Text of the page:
Background. The prevalence of erectile dysfunction (ED) increases with advancing age, with a particularly high prevalence of ED in elderly patients with diabetes. In the United States it is estimated that approximately 45% of men aged 65 to 69 years have moderate or complete ED. The efficacy and safety of oral sildenafil (VIAGRAR®) for treating ED in elderly men (aged ≥65 years or older) were assessed. Methods. We analyzed data obtained from five double-blind, placebo-controlled studies of the efficacy and tolerability of oral sildenafil taken as required (but not more than once daily) over a 12-week to 6-month period. Two subgroups were evaluated: (i) elderly patients with ED of broad-spectrum etiology (n = 411), and (ii) elderly patients with ED and diabetes (n = 71). Efficacy was assessed using a global efficacy question, questions 3 and 4 of the International Index of Erectile Function (IIEF), and the five sexual function domains of the IIEF. Results. All efficacy assessments indicated that sildenafil significantly improved erectile function both in elderly patients with ED of broad-spectram etiology and in elderly patients with ED and diabetes. The most common adverse events were mild-to-moderate headache, flushing, and dyspepsia. The rates of discontinuation due to adverse events were low and were comparable to the rates with placebo. Conclusions. Sildenafil is an efficacious and well-tolerated treatment for ED in elderly men.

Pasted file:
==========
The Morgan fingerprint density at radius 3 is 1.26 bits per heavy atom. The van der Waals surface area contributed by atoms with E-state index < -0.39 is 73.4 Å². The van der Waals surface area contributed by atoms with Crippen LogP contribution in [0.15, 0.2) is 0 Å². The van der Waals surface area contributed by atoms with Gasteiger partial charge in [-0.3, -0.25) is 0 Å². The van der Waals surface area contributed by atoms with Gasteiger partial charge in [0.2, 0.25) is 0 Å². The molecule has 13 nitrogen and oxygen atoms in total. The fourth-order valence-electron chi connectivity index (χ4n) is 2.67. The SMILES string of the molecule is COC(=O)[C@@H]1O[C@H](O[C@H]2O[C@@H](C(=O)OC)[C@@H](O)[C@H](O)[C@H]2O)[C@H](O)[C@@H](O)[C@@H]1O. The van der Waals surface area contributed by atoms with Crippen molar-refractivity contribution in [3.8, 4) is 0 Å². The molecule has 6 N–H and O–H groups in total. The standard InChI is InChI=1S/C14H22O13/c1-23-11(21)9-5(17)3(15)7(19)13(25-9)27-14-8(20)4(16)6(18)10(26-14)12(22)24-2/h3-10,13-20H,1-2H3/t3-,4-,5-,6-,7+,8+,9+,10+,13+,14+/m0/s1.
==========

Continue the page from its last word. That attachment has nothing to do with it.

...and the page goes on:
|Journal||Journals of Gerontology - Series A Biological Sciences and Medical Sciences|
|Publication status||Published - 2001|
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